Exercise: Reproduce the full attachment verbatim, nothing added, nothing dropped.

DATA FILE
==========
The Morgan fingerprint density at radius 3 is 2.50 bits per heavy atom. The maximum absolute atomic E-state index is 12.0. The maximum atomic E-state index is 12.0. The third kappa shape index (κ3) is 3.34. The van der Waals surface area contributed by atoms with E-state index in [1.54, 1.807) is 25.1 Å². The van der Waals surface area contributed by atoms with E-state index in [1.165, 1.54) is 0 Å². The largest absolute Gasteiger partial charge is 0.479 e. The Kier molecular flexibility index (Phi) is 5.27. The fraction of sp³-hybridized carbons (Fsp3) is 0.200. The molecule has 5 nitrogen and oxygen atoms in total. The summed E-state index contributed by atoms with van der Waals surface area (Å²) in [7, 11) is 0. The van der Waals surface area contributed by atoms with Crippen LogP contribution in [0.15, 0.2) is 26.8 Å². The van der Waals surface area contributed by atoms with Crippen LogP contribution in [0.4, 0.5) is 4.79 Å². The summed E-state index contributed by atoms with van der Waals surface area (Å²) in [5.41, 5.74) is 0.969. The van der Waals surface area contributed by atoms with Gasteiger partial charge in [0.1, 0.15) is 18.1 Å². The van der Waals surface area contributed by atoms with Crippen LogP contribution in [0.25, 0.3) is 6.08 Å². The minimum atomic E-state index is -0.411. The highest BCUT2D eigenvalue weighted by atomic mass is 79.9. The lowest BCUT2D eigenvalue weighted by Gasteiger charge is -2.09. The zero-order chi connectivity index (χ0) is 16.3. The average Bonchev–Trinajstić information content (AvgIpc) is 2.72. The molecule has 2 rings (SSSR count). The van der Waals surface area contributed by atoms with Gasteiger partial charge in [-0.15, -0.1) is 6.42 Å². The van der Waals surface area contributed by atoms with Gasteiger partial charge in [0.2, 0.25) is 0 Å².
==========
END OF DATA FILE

The Morgan fingerprint density at radius 3 is 2.50 bits per heavy atom. The maximum absolute atomic E-state index is 12.0. The maximum atomic E-state index is 12.0. The third kappa shape index (κ3) is 3.34. The van der Waals surface area contributed by atoms with E-state index in [1.54, 1.807) is 25.1 Å². The van der Waals surface area contributed by atoms with E-state index in [1.165, 1.54) is 0 Å². The largest absolute Gasteiger partial charge is 0.479 e. The Kier molecular flexibility index (Phi) is 5.27. The fraction of sp³-hybridized carbons (Fsp3) is 0.200. The molecule has 5 nitrogen and oxygen atoms in total. The summed E-state index contributed by atoms with van der Waals surface area (Å²) in [7, 11) is 0. The van der Waals surface area contributed by atoms with Crippen LogP contribution in [0.15, 0.2) is 26.8 Å². The van der Waals surface area contributed by atoms with Crippen LogP contribution in [0.4, 0.5) is 4.79 Å². The summed E-state index contributed by atoms with van der Waals surface area (Å²) in [5.41, 5.74) is 0.969. The van der Waals surface area contributed by atoms with Gasteiger partial charge in [0.1, 0.15) is 18.1 Å². The van der Waals surface area contributed by atoms with Crippen LogP contribution in [0.25, 0.3) is 6.08 Å². The minimum atomic E-state index is -0.411. The highest BCUT2D eigenvalue weighted by atomic mass is 79.9. The lowest BCUT2D eigenvalue weighted by Gasteiger charge is -2.09. The zero-order chi connectivity index (χ0) is 16.3. The average Bonchev–Trinajstić information content (AvgIpc) is 2.72. The molecule has 2 rings (SSSR count). The van der Waals surface area contributed by atoms with Gasteiger partial charge in [-0.15, -0.1) is 6.42 Å². The van der Waals surface area contributed by atoms with Gasteiger partial charge in [0.2, 0.25) is 0 Å².